BRB Control Room Suitability in the Chemical Industry
This content was created for and originally published in the May 2019 issue of Chemical Engineering. It was written by Bryan Bulling, one of RedGuard's subject matter experts and our Northeastern US Regional Area Manager.
In March of 2019, two separate explosions and fires in the Houston area reminded those of us who work in, or close to the chemical industry, of the risks and dangers present in chemical facilities. Chemical plants in Crosby and Deer Park, Texas both witnessed explosions and fires that resulted in injuries, damage, environmental impact, and negative public blowback. In both cases, it took several hours or more for crews to regain control over the incidents. In the meantime, nearby residents, schools, and businesses hunkered down under shelter-in-place orders. Both facilities are reportedly named in lawsuits.
During events like this, a facility’s control over the situation can help save lives, minimize damage, and enable first responders to quickly and safely bring control to the situation. Quickly bringing control back to a hazardous event provides confidence and relief to authorities and those outside the facility witnessing the event.
Having a well-designed, properly sited control building is a critical piece of maintaining or regaining control during an event. A robust, engineered blast-resistant building (BRB) is an ideal upgrade to an aging stick-built or masonry control building that may not withstand an explosion, fire, or toxic release.
Properly engineered BRBs are widely accepted as the quickest and most cost-efficient way to create a control room space that will withstand an explosion. Blast tests, recent history, and the continuous improvement of materials, production, and features gives chemical facilities a quality option for control rooms that allow operators to detect releases, sound alarms, shut down systems at risk, order evacuations, communicate with authorities, and most importantly, remain at stations through an explosive event to communicate and work with authorities.
The industry’s understanding of chemicals and each of their hazardous characteristics is exceptional. The design around a chemical facility BRB control room can sensibly address all of the possible hazardous scenarios so that evacuation of a control room during an event is not necessary. Various detection systems, fresh air intake, recirculation modes, and airtight building envelopes are simple features that keep operators managing an event – not evacuating.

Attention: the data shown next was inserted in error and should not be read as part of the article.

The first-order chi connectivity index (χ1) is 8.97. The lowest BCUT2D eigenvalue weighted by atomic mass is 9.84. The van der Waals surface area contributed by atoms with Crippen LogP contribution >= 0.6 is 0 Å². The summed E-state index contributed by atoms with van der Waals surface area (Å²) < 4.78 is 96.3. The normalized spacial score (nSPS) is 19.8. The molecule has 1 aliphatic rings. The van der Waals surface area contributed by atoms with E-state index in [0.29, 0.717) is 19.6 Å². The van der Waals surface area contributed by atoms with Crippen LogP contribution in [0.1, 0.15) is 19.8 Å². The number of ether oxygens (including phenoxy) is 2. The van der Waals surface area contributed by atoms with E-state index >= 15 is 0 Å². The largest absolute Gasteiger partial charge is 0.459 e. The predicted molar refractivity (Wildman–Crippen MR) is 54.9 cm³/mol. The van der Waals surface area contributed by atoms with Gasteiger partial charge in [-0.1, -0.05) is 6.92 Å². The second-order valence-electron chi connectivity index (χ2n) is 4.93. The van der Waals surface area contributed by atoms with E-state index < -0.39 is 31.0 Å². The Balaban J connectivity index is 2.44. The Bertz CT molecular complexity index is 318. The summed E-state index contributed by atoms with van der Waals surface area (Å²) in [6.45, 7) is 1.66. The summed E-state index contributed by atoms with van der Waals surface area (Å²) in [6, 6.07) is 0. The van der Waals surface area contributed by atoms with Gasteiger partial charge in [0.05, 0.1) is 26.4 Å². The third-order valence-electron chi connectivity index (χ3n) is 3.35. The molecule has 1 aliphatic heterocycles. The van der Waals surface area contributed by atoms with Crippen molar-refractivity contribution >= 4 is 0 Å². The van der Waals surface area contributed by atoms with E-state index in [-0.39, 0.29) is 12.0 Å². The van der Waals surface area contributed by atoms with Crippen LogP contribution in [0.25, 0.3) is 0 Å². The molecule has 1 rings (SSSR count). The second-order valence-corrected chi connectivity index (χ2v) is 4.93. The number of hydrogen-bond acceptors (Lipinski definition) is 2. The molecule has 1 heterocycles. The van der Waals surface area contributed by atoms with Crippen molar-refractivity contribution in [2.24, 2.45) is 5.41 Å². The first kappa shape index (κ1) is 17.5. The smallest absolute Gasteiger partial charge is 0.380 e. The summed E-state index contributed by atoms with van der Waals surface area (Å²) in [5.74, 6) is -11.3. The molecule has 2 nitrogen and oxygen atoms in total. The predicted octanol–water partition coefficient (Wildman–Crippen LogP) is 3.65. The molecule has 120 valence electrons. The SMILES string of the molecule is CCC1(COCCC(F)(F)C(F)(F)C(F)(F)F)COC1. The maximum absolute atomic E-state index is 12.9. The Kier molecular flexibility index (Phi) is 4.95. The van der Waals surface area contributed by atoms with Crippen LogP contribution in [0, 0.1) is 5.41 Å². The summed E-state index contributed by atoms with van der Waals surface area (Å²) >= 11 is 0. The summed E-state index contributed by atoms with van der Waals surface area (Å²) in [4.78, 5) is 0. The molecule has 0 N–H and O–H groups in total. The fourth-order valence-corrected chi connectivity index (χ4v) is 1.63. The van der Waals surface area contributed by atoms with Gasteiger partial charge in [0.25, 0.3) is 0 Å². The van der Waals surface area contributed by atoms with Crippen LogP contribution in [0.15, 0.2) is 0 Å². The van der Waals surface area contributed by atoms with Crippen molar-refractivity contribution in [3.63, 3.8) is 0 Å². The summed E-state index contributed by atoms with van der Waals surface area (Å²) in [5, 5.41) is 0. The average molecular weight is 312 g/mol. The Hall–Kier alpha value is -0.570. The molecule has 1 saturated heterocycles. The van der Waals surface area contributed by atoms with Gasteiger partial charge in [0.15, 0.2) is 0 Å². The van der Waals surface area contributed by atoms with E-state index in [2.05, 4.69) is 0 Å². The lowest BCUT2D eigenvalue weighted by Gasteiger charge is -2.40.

A BRB is uniquely fire resistant – it’s built with steel – and is recognized as a non-combustible building material by IBC. Fire suppression systems can be installed on the interior and exterior of a BRB to increase fire-resistance. The improvement and widespread availability of intumescent coatings (spray-applied fire resistive coatings) are very compatible with steel buildings. BRBs can be designed to specific duration specs to ensure safe occupation during a fire if an evacuation is not necessary.
Bryan Bulling is one of RedGuard's subject matter experts when it comes to blast-resistance and he has a special interest on the topics of shelter-in-place and safe haven buildings. He regularly meets with customers in the oil and gas and petrochemical industries.
Bryan Bulling is a Regional Area Manager for RedGuard, serving the Northeastern United States. He's an expert in the areas of hazard consultations and blast-resistant solutions. He has more than thirty years of experience in a range of industries, some of those include construction, industrial/commercial architecture, oil and gas refining, and project planning.